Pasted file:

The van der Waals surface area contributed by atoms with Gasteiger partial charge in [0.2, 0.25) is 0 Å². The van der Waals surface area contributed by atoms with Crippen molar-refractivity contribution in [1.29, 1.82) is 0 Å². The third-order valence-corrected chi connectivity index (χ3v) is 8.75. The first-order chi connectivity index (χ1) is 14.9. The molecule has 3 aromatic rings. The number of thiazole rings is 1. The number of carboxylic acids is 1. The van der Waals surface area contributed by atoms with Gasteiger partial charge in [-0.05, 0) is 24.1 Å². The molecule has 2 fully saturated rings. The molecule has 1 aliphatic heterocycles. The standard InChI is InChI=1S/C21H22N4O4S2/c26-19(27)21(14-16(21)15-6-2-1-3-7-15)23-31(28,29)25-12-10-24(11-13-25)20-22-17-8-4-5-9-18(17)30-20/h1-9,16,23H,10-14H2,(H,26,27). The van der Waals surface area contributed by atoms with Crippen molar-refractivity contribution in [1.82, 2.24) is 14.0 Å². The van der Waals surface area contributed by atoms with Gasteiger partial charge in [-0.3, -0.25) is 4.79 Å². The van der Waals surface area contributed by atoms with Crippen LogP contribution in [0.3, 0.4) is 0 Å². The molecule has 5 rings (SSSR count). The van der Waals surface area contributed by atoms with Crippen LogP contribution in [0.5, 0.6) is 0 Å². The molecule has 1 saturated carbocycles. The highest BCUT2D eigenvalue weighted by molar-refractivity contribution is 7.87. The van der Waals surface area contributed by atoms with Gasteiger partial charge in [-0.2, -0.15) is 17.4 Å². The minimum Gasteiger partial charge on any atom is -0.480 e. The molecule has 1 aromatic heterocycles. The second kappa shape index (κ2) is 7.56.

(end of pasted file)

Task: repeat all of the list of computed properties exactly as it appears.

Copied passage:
The van der Waals surface area contributed by atoms with Gasteiger partial charge in [0.2, 0.25) is 0 Å². The van der Waals surface area contributed by atoms with Crippen molar-refractivity contribution in [1.29, 1.82) is 0 Å². The third-order valence-corrected chi connectivity index (χ3v) is 8.75. The first-order chi connectivity index (χ1) is 14.9. The molecule has 3 aromatic rings. The number of thiazole rings is 1. The number of carboxylic acids is 1. The van der Waals surface area contributed by atoms with Gasteiger partial charge in [-0.05, 0) is 24.1 Å². The molecule has 2 fully saturated rings. The molecule has 1 aliphatic heterocycles. The standard InChI is InChI=1S/C21H22N4O4S2/c26-19(27)21(14-16(21)15-6-2-1-3-7-15)23-31(28,29)25-12-10-24(11-13-25)20-22-17-8-4-5-9-18(17)30-20/h1-9,16,23H,10-14H2,(H,26,27). The van der Waals surface area contributed by atoms with Crippen molar-refractivity contribution in [1.82, 2.24) is 14.0 Å². The van der Waals surface area contributed by atoms with Gasteiger partial charge in [-0.3, -0.25) is 4.79 Å². The van der Waals surface area contributed by atoms with Crippen LogP contribution in [0.3, 0.4) is 0 Å². The molecule has 5 rings (SSSR count). The van der Waals surface area contributed by atoms with Crippen LogP contribution in [0.5, 0.6) is 0 Å². The molecule has 1 saturated carbocycles. The highest BCUT2D eigenvalue weighted by molar-refractivity contribution is 7.87. The van der Waals surface area contributed by atoms with Gasteiger partial charge in [-0.2, -0.15) is 17.4 Å². The minimum Gasteiger partial charge on any atom is -0.480 e. The molecule has 1 aromatic heterocycles. The second kappa shape index (κ2) is 7.56.